July 16, 2004



US Soybean Yield Can Be Raised As Corn Yield Has Been


Over the last 75 years the average corn yield per acre has increased sevenfold while soybean yield has not tripled. But two Purdue University agronomists say more progress can be made to increase soybean yields.


Today, soybeans yield 33.4 bushels per acre, according to a Purdue University press release issued Thursday. While in 1930, soybeans produced 13 bushels per acre. Corn yield increased from 20.5 bushels per acre to 142.2 in the same time period, the release said.


This comes out to increase of 1.5 bushels per acre per year for corn, while soybeans yield increased by 0.4 bushels an acre per year. Purdue's Jeff Volenec and Scott Jackson, while admitting that soy advancement will never equal corn, said the 0.4-bushel-per-year figure could be increased.


Volenec and Jackson claim in the release that collaborative research by crop geneticists, physiologists, agronomists and breeders could boost soybean yield potential. However, a boost of more than a few tenths of a bushel in the next 10 years is unlikely, they said.


The challenge, the two agronomists say, is trying to crack the unique genetic makeup of a soybean plant. Because soybeans have half the DNA of corn, the genetic variations in the germplasm are limited, which makes introducing disease and pest-resistant genes into new soybean cultivars difficult, they said in the release. Soybeans are also more difficult to genetically cross, Jackson said.


To genetically cross a soybean plant, "you have to, by hand, take off the male parts of the plant - what we call emasculate," Jackson said. "In a corn plant all you have to do is put pollen on the silks of the plant and bag it up so that no other pollen gets in."


The products of cross genetics offer yet another challenge, Jackson said. If a soybean is crossed, there is a result of one flower and maybe three or four seeds. Meanwhile, corn will produce an entire ear with hundreds of seeds, he explained.


"Genetically it's easier to look for what you want in 200 seeds than it is in three seeds," Jackson said.


The release did point out one particular area in which the Purdue agronomists have hope that the soy yield could be increased.


Volenec said if environmental stress hits early in the growing season, soybean plants are able to make up reproductive losses such as aborted flower and pods because it is an indeterminate plant, which means it continuously produces more pods and more flowers.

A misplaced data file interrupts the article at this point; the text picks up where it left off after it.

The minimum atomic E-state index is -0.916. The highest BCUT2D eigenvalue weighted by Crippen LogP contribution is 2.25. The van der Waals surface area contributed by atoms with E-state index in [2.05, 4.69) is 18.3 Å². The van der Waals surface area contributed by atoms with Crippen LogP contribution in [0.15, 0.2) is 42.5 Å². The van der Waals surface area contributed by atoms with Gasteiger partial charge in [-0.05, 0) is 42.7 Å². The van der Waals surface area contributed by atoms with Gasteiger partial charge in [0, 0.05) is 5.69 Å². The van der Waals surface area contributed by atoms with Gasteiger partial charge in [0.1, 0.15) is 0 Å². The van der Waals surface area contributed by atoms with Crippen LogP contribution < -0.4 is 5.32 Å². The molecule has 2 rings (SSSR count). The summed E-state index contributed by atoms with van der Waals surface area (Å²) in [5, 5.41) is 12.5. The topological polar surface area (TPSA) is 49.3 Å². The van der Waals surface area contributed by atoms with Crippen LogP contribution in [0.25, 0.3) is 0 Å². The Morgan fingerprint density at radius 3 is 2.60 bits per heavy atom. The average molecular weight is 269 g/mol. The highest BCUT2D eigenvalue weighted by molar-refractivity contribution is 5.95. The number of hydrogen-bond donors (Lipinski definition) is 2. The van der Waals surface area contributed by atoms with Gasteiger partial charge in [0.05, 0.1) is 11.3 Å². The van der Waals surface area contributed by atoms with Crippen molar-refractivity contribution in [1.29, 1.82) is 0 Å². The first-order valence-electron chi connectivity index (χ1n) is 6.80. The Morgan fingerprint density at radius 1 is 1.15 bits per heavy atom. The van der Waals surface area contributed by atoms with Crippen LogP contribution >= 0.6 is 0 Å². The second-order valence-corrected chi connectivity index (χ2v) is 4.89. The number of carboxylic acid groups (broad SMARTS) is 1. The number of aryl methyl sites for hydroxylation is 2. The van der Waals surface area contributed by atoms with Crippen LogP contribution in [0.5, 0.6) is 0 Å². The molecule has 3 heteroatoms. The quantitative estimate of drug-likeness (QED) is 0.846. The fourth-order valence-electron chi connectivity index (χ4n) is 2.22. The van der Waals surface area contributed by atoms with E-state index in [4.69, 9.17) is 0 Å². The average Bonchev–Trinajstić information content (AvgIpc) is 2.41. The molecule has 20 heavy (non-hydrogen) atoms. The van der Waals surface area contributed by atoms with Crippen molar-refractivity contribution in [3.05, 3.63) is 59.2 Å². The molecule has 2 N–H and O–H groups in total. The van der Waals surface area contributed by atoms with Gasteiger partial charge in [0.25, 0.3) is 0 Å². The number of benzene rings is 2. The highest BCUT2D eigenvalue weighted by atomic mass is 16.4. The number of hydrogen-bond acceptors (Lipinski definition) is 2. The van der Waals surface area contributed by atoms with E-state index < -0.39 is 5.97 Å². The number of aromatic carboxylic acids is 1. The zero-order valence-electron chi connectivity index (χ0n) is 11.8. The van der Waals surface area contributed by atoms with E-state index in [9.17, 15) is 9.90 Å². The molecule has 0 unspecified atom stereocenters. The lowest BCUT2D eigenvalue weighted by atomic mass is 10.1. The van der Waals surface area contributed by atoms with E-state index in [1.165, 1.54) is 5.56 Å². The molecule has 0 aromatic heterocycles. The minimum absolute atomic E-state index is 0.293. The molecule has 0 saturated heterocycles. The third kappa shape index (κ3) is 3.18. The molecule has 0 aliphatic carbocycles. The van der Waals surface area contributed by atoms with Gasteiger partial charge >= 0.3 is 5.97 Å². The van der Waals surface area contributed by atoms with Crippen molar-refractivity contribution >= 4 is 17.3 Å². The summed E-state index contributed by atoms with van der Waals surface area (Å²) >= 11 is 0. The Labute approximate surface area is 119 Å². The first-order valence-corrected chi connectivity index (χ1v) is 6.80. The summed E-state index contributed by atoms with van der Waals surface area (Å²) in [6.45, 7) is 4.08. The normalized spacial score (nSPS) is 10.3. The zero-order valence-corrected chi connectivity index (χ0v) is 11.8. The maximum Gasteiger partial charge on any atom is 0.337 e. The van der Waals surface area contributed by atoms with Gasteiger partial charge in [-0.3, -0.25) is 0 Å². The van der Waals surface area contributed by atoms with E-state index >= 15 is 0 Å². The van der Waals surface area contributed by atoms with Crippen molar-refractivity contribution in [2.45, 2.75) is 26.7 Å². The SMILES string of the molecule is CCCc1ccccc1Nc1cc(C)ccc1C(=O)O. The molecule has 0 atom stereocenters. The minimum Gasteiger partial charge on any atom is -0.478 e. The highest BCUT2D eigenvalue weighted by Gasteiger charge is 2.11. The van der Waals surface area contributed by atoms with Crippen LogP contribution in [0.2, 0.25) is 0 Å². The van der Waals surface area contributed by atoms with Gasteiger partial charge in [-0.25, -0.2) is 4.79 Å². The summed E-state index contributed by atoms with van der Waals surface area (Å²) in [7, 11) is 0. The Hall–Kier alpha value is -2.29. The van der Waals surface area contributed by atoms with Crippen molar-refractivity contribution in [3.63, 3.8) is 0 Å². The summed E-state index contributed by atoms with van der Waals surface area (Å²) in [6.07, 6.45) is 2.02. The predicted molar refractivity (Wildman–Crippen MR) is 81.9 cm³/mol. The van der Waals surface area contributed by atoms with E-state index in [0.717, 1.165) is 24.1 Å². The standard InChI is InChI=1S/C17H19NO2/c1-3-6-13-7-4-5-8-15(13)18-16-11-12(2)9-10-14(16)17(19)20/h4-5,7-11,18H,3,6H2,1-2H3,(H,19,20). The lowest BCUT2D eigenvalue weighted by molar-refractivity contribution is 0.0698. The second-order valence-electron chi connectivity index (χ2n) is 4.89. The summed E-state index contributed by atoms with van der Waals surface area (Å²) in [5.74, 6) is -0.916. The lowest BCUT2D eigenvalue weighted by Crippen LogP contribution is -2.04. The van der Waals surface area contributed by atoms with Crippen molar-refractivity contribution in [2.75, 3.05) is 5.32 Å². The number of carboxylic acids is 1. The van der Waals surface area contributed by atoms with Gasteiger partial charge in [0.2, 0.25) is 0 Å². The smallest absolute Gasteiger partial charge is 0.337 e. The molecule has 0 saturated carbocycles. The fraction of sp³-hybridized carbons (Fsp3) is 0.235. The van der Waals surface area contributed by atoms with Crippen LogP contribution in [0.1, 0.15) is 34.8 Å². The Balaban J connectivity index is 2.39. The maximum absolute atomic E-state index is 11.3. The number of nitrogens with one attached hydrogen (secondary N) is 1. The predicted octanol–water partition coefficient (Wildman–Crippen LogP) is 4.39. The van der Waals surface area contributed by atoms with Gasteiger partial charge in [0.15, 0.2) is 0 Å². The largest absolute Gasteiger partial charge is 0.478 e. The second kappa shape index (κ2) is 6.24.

Corn, on the other hand, is determinate because it grows, sets an ear and develops a tassel but only once, Volenec said. If a corn plant gets hit early it cannot set another ear or tassel. Volenec sees the aborted flowers and pods in soybeans as opportunity for yield growth.


"If you look at the number of small pods that actually abort from an individual soybean plant, it is about two-thirds of its reproductive potential (that is lost)," he said. "There is a tremendous opportunity to increase yield capacity if we could understand pod and flower abortion."


There also is a great disparity between corn research and soybean research, according to the release. There are about 600 private and public breeders concentrating on corn and only 150 on soybeans, Jackson said. Also, between 1998 and 2003, $106 million went to corn research, while $15 million went to soy, he said.


One other area that holds potential for increasing soybean yield is in photosynthesis. The light availability for corn was maximized 40 years ago when research was able to develop a corn plant that grows its leaves upright instead of down and out. This maximized photosynthesis, and if increased light availability could somehow be given to soybeans also, similar yield-increasing results could follow, the release said.